MH: No and nobody knew the nickname ‘Chucky’ when it left school that was it so very very strange.
RP: How strange is that.
MH: [laughs] very definite about that he was.
RP: Did Arthur ever sort of give you an opinion which he squadron he preferred that he was on did he have a favourite?
MH: Well I think 9 he
RP: Because the two of them served on 9 Squadron didn’t they at different times?
MH: Yes don’t know why so he said he did less with 9 then 106 but um didn’t say much apart from that time when only two got back and the whole village was in mourning he said, we’ve been to Metheringham um quite eerie.
RP: Was there is there a cemetery at Metheringham I think there is in the village a small cemetery?
MH: No there’s a little memorial garden there and if you come out go a mile down the road you get to the second runway.
RP: Oh right.
MH: At the side of that there’s a little garden and a plaque in the seat and there’s a runway straight in front of you and I sat there got a most peculiar feeling.
RP: Yes yes ‘cos people have taken off from there.
MH: Yes yes.
RP: The ghosts, but yes I think 9 Squadron has had quite a reputation, what did he think of the Lancaster did he ever give you his opinion of the aircraft as such?
MH: Devil to get in to down to where he had to go to his office as he called it but fantastic I mean they got home on two engines they got shot up lots of times as Ron Harvey said ‘it’s quite strange to see bullets going from through the fuselage from one side to the other’ [laughs].
RP: And not be in the way.
MH: It was yes, one raid they were chased by Messerschmitt and they’re being shot up Bill dived over the sea and a little Scottish voice came over ‘skipper if you don’t get up soon I’ll get wet feet’ [laughs] and that was um um Sandy rear gunner.
RP: Oh yes but I suppose Arthur was in the bomb aimer position he’d have the best view really of the ground?
MH: I I yes I think.
RP: He sort of was very close [laughs]?
MH: Well forgot [unclear] Harvey navigator who holds forth quite bit but as Arthur said he [emphasis] didn’t see anything I think that’s what got through to Arthur being a bomb aimer he saw more than anybody, skipper, he and rear gunner would see the most of the damage they were doing, what was coming at them, the flak, the fighters, so those two positions were I think the nastiest in terms of what they could see.
RP: But when he and Frank met up did they ever discuss their experience?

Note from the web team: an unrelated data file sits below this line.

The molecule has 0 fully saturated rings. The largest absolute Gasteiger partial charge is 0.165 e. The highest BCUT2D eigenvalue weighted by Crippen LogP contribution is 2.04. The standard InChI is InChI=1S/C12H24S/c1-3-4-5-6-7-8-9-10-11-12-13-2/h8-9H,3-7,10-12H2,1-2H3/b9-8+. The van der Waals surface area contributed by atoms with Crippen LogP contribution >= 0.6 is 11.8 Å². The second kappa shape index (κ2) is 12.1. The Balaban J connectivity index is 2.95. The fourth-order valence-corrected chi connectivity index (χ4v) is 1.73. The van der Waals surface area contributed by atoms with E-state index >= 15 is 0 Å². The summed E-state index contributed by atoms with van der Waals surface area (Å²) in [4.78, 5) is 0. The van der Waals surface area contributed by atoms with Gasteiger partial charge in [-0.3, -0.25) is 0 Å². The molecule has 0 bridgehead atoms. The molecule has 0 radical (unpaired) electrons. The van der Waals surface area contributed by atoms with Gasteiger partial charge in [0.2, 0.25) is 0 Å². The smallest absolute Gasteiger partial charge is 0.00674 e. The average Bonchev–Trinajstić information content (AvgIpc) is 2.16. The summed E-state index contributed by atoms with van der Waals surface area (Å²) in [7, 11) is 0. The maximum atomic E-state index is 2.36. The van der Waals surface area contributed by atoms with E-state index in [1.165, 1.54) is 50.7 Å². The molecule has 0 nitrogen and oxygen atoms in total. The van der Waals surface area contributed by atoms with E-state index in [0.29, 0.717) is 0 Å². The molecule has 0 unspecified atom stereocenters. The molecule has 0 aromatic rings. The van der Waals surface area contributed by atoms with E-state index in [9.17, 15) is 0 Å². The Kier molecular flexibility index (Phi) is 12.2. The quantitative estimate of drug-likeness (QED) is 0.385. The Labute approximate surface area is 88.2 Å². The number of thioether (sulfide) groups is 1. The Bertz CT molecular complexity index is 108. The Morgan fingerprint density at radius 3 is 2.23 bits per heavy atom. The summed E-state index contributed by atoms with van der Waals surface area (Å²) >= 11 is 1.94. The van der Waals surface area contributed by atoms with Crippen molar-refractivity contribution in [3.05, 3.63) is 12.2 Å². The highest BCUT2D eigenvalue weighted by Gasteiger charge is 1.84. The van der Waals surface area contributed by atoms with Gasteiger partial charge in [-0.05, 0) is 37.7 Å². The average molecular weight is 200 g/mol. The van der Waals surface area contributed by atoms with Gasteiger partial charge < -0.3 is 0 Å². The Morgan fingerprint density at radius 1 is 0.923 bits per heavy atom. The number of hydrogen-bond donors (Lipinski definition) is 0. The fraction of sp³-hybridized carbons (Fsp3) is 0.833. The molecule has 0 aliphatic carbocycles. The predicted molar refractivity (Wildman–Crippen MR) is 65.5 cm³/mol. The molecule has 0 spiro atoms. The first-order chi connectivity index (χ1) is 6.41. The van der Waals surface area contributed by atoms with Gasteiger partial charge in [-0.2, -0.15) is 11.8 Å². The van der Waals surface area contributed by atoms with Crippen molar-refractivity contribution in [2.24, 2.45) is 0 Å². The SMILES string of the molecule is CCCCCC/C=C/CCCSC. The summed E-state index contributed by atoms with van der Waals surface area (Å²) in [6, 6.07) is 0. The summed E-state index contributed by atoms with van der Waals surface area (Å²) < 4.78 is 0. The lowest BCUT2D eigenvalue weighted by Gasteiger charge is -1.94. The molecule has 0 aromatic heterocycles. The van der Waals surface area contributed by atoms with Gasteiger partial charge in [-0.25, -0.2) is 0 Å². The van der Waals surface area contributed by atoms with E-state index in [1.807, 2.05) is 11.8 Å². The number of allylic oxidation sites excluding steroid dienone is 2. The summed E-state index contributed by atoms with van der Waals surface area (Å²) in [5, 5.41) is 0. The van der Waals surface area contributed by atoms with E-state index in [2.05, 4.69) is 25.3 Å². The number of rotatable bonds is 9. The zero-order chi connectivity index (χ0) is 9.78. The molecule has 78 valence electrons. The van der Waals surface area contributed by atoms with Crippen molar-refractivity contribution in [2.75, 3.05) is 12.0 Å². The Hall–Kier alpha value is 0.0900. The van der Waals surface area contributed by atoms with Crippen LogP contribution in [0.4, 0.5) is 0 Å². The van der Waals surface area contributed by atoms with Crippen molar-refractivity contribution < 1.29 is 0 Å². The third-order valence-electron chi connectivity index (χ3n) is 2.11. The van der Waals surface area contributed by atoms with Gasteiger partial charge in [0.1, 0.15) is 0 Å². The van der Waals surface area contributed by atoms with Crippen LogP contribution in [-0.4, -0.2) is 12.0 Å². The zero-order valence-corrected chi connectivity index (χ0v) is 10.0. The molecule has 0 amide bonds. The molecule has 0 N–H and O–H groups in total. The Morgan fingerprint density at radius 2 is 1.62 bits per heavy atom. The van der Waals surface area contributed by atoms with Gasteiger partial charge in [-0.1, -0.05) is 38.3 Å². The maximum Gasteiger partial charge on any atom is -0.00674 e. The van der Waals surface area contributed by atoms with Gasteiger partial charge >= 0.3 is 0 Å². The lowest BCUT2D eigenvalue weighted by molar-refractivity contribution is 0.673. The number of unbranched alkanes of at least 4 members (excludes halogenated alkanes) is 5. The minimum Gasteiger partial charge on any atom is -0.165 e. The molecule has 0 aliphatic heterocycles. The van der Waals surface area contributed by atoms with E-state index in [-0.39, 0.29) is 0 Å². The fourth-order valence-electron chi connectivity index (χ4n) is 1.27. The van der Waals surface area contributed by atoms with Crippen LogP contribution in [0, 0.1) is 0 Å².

MH: No.
RP: They never sort of looked back at all?
MH: No.
RP: Did they go and see the Dambusters film [laughs].
MH: No! It was strange one night there was a film on not Dambusters ‘cos we didn’t watch that but another one and what else Danger by Moonlight?
RP: No, “Ill Met by Moonlight” it’s a different one is that.
MH: It was a black and white.
RP: An Elstree black and white probably.
MH: And it was on the television and it was a raid, bomb aimer featured, skipper, Arthur sat there and suddenly said ‘we don’t want to watch that do we?’ so no switched off it was getting to him.
RP: Yes yes ‘cos it’s taken a long long time to get people to talk about it.
MH: Yes.
RP: Because we didn’t understand the horror of it all and the feelings they had in losing so many of their friends.
MH: Yes.
RP: I think er that’s one thing. Can we go back to yourself then can you remember when the war finally ended where you were and what you were doing?
MH: Oh still in Spalding at High School um I think the day I took the entrance exam to Spalding High School went to a wedding reception held in the sergeants mess when RSM Lord of the Parachute Regiment got married to a Spalding girl that of course was before Arnhem because I don’t know which regiment John was in but they were confined to barracks so often before long it got to be a joke but eventually they went and of course it was a bit of a disaster, quite a lot had married Spalding girls, Spalding felt it dreadfully, John Lord went on he was very famous with the Parachute Regiment for organising the POW Camp even the Camp CO knocked on his door and he when he came home he was RSM at Sandhurst but I remember that because they were camped on playing fields at the Grammar School.
RP: Oh were they.
MH: But Spalding I did go out at night, mother and father didn’t, lots of people, lots of ATS girls, Polish officers and some men from somewhere all celebrating, but then of course there was still Japan several people still had sons, husbands who were hear it on the news if they were alive and of course the war having ended in ‘45 it just seemed to go on and on because of rationing, I don’t know when it was ’43, ‘44 we were bombed our wonderful department store which was all white and gilt and Father Christmas used to stand on the balcony that was totally demolished, and we did go in the shelter that night our shop was the end of what had been a row of cottages with a single roof right along a reed and slate roof and we were at the beginning another shop on the corner an incendiary dropped on right through the roof so course we would all have gone up but it landed in the toilet pan [laughs] and went out [laughs].